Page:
[65] There is no question that, in light of the clear breach by the 2nd Respondent and his Attorney of the rules of this court, the step taken and the filing of the various documents in support of this irregular proceeding by the party, is grossly unprocedural, without legal foundation or precedent and constitutes the most serious form of abuse of court process that it warrants censure. We had no hesitation in accordingly determining the same to be out of order and dismissible at the pain of punitive costs.

[66] We there and then entered an order dismissing the Application but reserved our fuller our reasoned judgment as to the attendant costs pertaining to this auxillary proceeding. This we did in view of the need to consider an appropriate costs order commensurate to the measure and reasons to follow. We deal with this aspect in the latter part of the judgement as we do with the comprehensive and special award of costs in the appeal given the peculiar circumstances of the matter and conduct of the parties involved.

Punitive costs

[67] The circumstances of this case are exceptional in light of the grave concession made by the Appellant’s attorney at the inception of this matter concerning his client’s lack of standing to bring the appeal, compounded by the fact that the grounds of appeal themselves are no more than a rehash of the very legal contentions based on the legal misconception of the issues around the notion of a cession, this being the point put up by the Landlord a quo at the advice of the very attorneys who now seek to re-argue the same points via the present Appellant.

[68] Locus standi notwithstanding the futility of the appeal even on the merits if it was ever meritorious, was likewise acknowledged and conceded by Mr Ndlovu when he appeared before us.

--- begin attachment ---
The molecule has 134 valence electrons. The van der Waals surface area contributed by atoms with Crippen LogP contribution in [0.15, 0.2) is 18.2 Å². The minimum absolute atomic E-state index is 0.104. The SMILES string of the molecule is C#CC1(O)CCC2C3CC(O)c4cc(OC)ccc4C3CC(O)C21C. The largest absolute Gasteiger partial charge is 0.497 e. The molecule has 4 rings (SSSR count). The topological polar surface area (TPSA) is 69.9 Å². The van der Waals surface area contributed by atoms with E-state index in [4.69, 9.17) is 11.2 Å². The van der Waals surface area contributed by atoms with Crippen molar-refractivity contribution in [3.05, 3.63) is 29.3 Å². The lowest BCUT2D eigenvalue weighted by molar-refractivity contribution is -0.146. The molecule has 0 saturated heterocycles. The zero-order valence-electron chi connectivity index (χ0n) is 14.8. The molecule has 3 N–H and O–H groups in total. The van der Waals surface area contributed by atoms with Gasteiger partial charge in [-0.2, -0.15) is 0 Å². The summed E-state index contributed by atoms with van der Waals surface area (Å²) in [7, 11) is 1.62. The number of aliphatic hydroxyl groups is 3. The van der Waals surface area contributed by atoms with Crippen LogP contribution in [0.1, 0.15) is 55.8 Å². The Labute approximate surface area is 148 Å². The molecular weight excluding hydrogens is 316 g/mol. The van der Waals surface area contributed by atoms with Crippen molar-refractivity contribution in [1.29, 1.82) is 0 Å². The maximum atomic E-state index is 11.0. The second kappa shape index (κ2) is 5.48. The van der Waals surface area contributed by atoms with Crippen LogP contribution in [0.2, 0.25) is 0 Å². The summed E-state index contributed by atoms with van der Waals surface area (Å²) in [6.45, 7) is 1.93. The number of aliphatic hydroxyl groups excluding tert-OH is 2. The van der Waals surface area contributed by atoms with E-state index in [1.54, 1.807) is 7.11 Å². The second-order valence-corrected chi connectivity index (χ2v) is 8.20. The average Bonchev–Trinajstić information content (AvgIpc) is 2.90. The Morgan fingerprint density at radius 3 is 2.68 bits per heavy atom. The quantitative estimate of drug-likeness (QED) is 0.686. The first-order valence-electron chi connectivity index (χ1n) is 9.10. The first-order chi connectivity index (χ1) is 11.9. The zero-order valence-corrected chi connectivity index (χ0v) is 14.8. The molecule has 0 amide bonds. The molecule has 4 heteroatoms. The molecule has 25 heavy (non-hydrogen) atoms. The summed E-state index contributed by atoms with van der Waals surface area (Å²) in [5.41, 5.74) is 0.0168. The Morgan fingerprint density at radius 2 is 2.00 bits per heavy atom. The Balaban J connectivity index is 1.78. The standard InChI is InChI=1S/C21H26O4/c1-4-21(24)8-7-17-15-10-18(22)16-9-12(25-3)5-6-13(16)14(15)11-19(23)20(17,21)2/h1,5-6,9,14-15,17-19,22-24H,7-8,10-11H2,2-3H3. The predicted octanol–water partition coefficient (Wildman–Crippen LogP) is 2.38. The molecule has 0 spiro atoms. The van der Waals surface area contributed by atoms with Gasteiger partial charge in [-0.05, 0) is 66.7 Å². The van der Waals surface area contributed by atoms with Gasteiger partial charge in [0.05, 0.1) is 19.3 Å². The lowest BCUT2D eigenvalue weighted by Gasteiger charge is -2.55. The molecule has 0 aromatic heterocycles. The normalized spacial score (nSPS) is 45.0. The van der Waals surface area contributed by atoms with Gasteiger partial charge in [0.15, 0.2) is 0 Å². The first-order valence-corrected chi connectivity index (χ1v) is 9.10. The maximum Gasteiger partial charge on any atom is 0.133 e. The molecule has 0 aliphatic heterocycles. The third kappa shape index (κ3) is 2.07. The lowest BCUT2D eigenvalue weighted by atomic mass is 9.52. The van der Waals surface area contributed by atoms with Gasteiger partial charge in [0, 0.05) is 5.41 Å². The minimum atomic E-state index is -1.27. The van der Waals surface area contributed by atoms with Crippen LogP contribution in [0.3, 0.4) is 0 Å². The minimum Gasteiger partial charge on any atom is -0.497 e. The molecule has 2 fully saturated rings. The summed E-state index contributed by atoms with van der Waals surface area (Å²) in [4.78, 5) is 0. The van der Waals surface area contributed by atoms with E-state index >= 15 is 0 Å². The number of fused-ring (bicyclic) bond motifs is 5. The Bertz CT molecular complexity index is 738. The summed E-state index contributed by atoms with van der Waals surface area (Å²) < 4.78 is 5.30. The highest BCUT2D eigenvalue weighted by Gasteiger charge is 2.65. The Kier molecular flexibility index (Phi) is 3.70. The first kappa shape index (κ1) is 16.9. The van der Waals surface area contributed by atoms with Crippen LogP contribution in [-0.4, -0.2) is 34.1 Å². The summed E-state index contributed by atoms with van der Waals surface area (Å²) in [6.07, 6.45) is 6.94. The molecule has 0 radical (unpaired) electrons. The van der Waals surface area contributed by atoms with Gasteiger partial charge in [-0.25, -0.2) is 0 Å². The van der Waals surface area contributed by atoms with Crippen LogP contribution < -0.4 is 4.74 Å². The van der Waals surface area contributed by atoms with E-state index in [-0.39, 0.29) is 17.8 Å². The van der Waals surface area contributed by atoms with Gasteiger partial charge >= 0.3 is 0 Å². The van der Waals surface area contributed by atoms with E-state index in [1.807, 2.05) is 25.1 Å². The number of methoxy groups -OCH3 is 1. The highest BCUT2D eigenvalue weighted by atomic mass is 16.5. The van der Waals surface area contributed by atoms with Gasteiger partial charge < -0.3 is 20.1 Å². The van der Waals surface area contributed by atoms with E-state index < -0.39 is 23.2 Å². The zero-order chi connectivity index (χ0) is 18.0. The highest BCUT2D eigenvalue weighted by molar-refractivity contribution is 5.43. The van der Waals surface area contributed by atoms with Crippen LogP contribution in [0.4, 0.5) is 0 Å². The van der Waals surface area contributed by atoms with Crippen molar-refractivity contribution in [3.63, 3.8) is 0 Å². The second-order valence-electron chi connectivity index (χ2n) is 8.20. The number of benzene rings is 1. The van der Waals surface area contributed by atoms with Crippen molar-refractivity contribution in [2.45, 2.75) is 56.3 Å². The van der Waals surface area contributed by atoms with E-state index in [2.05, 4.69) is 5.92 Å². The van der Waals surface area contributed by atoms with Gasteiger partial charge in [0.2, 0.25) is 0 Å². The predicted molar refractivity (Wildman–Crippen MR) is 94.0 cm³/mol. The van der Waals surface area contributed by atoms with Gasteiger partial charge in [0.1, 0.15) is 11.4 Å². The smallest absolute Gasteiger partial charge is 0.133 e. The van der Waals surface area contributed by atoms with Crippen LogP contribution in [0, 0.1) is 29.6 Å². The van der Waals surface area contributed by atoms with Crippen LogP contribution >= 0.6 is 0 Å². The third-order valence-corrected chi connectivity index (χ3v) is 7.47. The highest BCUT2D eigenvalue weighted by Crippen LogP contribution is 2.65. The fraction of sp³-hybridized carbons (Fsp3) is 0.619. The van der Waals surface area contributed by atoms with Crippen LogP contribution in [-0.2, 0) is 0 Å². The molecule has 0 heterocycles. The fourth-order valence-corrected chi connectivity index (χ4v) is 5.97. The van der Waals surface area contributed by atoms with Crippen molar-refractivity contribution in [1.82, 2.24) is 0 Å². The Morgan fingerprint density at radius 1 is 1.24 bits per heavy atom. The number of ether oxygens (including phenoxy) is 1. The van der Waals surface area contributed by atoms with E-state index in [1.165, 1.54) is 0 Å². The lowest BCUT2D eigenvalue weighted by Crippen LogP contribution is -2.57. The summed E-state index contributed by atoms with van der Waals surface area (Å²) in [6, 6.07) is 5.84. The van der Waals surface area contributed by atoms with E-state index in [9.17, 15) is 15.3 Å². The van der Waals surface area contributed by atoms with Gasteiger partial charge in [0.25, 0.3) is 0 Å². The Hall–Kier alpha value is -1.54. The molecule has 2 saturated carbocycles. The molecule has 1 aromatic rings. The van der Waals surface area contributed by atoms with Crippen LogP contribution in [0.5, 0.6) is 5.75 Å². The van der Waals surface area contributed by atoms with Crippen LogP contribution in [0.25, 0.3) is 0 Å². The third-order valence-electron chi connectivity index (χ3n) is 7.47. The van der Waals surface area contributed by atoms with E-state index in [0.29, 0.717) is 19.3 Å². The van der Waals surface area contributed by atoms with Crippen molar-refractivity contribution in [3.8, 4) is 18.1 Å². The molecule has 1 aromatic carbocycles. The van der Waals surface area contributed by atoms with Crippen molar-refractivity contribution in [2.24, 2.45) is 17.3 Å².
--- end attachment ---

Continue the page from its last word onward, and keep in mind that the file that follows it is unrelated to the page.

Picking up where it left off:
[69] It is clear to us that in light of the obvious folly of the misconceived appeal, Mr Ndlovu and his clients were undeterred and from his address when questioned about the basis and propriety of the subsequent attempt at enrolling the parlous ‘application for condonation and joinder’ on the 6th of May 2016, we were left with no doubt that the Appellant and the second respondent were still colluding to mislead the court and would stop at nothing in abusing the court process to achieve their nefarious mission. Their conduct before this court only confirmed and underscored the findings of his Lordship Maphalala S, PJ that they have at all times material to the matter at hand acted in collusion to contrive and engineer a favourable outcome. To this end they have sought to mislead the court.

[70] The conduct of the parties and their attorney is truly reprehensible and as such warrants censure as an indication of the courts disapproval.

[71] As regards Mr Ndlovu’s conduct we can do no more than sound the caveat in the words of his Lordship Moore JA in the case of Malcos Sengwayo v Thilisile Simelane where he said:

It remains for me to emphasise, that the legal professional is one of dignity and honour; highly revered. It is generally regarded as a formidable cult; one that is beyond reproach; supporting the weights of justice in consortium with the Courts. It thus places a duty of respect and forthrightness on its members in their dealings with the Court to facilitate the administration of justice. That is the mark of their high calling”.

[72] To this dictum one could add the equally forthright observation of Lord Denning MR (as he then was) in Rondel v Worsely (1966) 3 WLR 950 at 962-63:

[The advocate] has a duty to the Court which is paramount. It is a mistake to suppose that he is the mouth piece of his client to say what he wants: or his tool to what he directs. He is none of these things. He owes his allegiance to a higher cause. It is the cause of truth and justice. He must not consciously mis-state the facts”

[73] We are convinced that Mr Ndlovu has ill-advisedly crossed the line and dipped below the standard and expectations set out above, straying from his professional duty to the court throughout his client’s concerted campaign in the litigation before this court and the court a quo.